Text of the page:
Also when planting I have always buried the graft at least 1.5 inch deep to prevent the graft from drying out in the heat or cold. My guess is the suckers are only problem depending on the type of the rootstock the rose on.


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Re: Some of your thoughts please

Post by paulh on 14th May 2015, 23:42

Alla, I live in a small dwelling so I don't have much yard space. All my other roses are in pots because It have no other room for a garden bed. As far as the graft, I have always had them above ground, however I have wondered about that method.
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Re: Some of your thoughts please

Post by Alya on 15th May 2015, 00:22

paulh wrote:Alla,  I live in a small dwelling so I don't have much yard space. All my other roses are in pots because It have no other room for a garden bed. As far as the graft,  I have always had them above ground, however I have wondered about that method.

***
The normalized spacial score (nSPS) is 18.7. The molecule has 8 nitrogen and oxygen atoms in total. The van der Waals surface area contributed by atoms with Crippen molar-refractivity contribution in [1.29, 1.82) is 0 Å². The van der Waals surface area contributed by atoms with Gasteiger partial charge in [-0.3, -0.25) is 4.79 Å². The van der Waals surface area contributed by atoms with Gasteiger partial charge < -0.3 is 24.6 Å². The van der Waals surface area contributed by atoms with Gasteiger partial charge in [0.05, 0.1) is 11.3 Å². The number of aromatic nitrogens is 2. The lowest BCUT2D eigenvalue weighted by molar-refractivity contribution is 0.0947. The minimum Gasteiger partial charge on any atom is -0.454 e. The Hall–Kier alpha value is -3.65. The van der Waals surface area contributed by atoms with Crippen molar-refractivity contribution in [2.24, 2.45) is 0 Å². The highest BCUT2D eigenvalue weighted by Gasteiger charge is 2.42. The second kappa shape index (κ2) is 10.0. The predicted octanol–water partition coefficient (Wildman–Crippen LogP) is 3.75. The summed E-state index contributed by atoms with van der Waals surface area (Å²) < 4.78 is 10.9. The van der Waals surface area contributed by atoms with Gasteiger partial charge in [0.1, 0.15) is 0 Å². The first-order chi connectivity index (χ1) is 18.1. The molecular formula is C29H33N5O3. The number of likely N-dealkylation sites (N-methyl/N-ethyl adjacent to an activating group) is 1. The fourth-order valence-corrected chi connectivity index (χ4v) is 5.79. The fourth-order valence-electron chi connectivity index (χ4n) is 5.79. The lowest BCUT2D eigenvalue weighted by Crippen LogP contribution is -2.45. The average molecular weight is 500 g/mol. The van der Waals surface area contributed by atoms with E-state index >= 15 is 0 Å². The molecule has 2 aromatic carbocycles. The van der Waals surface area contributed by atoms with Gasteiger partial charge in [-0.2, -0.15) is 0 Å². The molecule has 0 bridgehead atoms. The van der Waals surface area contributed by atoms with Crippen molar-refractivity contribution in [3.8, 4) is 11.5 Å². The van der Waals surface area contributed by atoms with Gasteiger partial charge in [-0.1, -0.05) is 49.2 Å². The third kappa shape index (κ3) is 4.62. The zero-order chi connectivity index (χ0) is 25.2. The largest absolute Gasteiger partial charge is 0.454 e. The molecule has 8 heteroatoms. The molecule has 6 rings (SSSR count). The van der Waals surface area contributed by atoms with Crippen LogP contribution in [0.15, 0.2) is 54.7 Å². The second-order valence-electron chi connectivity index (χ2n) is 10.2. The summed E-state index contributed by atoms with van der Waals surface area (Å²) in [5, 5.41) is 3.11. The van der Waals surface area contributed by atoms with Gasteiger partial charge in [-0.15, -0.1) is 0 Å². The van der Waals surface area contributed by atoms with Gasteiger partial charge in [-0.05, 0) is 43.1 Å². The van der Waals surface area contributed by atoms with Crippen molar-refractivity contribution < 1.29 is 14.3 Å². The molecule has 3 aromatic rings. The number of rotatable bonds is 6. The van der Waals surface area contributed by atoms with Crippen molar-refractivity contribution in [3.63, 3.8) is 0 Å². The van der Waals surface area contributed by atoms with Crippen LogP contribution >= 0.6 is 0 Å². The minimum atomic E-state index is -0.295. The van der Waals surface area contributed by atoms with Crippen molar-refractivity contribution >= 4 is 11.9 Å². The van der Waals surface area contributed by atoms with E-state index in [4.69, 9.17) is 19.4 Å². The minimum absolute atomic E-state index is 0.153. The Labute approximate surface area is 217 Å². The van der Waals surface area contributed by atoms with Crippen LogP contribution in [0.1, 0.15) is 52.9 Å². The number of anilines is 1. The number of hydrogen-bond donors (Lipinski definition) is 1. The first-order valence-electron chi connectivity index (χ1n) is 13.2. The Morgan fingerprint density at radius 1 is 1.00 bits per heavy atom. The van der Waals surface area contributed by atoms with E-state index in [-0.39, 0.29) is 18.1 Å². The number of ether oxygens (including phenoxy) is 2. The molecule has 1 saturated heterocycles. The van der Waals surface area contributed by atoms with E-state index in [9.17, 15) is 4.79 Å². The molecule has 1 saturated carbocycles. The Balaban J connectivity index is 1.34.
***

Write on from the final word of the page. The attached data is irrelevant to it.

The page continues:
I fully understand you Paul. You have got to make use of the space you have... And I agree with you If  I was to pay so much for a fence I would do my best not to even let a bird land on and the thorny plants..

I suppose what Dave says is more helpful to you. When you have done it would you mind letting us know how you did it..the stages would be nice too..'cose i want to pack as many roses  I can to my garden and it looks like your experience is the one to follow

I find it very tiring to look after the roses in pots.

The preparation of the hole is very important to me..if the hole is too dry I fill the hole with water..wait to drain then get on with planting. I recycle banana skins cofee egg shells moss even dry ones and dry Oak leaves.. mix them with the chalky and peat soil together in the big and deep hole bone meal or Fungi  - use either but never together - and tuck the roots into the hole making sure there are no lumps and rocks and stones putting more soil onto the roots and water in stages as I put more soil into hole then once finished pour  lots of water to the surface tickling the soil with hand fork  wait the water to drain then water-n-tickle again...whe the water can't be absorbed any more and runs away the surface then I walk away.

I am not sure if every one does the same ...Here I get lots eye brows raised for doing so...

I must admit it takes me about 20 minutes to plant one rose. But the outcome is rewarding...

How do you plant your roses?

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Re: Some of your thoughts please

Post by paulh on 15th May 2015, 12:20